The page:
Rob rushed home today, at the end of his CNA class clinicals to meet Margaret at home to do their first full hive inspection this Friday evening. He was home by about four PM, and Margaret was waiting excitedly on the house doorstep with the Smoker ready and going, she had gotten all the equipment out, and reminded him to grab the camera from the car. Rushing into the house, Rob changed from his scrubs to his Carharts and longsleeve shirt. It was cool-ish, perhaps right around fifty to fifty three degrees, the bees were settling down for the day, and both Marg and Rob noticed that there weren’t any bees flying in front of the hive.
Margaret generously smoked the front of the hive, as Rob lifted the outer cover off of the upper deep box. Then Rob began lifting the feeder pail off of the inner cover, and Margaret smoked the feeder hole, as this was happening, the bees made a loud buzzing sound. Having dropped in to their home unannounced, Marg and Rob decided to give the bees a few minutes to calm down.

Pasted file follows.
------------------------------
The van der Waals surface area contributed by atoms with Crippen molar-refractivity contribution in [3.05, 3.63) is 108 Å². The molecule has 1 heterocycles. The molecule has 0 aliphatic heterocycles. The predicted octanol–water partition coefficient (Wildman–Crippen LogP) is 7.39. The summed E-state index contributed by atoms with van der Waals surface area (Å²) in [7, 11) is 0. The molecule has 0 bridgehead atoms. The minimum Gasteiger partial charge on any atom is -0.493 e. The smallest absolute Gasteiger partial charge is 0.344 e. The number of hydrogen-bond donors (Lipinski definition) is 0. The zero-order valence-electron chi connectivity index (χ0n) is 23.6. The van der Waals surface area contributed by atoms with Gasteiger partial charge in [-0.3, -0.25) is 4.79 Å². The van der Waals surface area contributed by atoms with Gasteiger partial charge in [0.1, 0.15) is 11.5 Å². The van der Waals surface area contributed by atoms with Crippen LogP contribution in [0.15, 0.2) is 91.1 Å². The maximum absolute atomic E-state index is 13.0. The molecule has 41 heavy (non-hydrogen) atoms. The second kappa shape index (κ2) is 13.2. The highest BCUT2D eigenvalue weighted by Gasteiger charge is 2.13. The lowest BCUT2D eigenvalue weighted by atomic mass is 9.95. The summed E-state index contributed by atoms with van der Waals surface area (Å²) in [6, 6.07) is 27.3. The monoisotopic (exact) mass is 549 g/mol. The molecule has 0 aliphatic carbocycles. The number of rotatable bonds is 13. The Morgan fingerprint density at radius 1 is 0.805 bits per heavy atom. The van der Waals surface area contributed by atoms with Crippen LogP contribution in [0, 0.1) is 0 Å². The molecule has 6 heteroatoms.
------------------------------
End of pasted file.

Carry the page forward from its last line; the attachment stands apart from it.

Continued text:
Margaret was a little anxious when Rob started messing with the fuel in the smoker (that she had lit perfectly well, thank you very much) and it looked like it might go out. But, Rob managed not to put it out, which was a relief to them both, considering the hive of ten thousand plus bees they were about to open up.
Rob cracked the inner cover open with his hive tool, and Marg smoked the top of the hive frames, the few minutes had calmed the bees down, and now they were making a relaxed happy hum in the hive.
Margaret took pictures as Rob withdrew the first full frame of bees, and they were excited to see that the bees had been busy over the last week festooning the foundation of the hive frames with brand new white wax!
They did not see the elusive queen, but they did see that she had indeed laid eggs in the colony cells, and that the bees had filled some of the uncapped cell with nectar and pollen.
Some bur comb can be seen on the last picture, which was not as bad as it could have been, so it was left for the next inspection in two or so weeks!
Margaret then mixed up some more feeder sugar syrup for the bees, and they placed the refreshed pail on top of the hive and sealed it up.
See you bees in two weeks!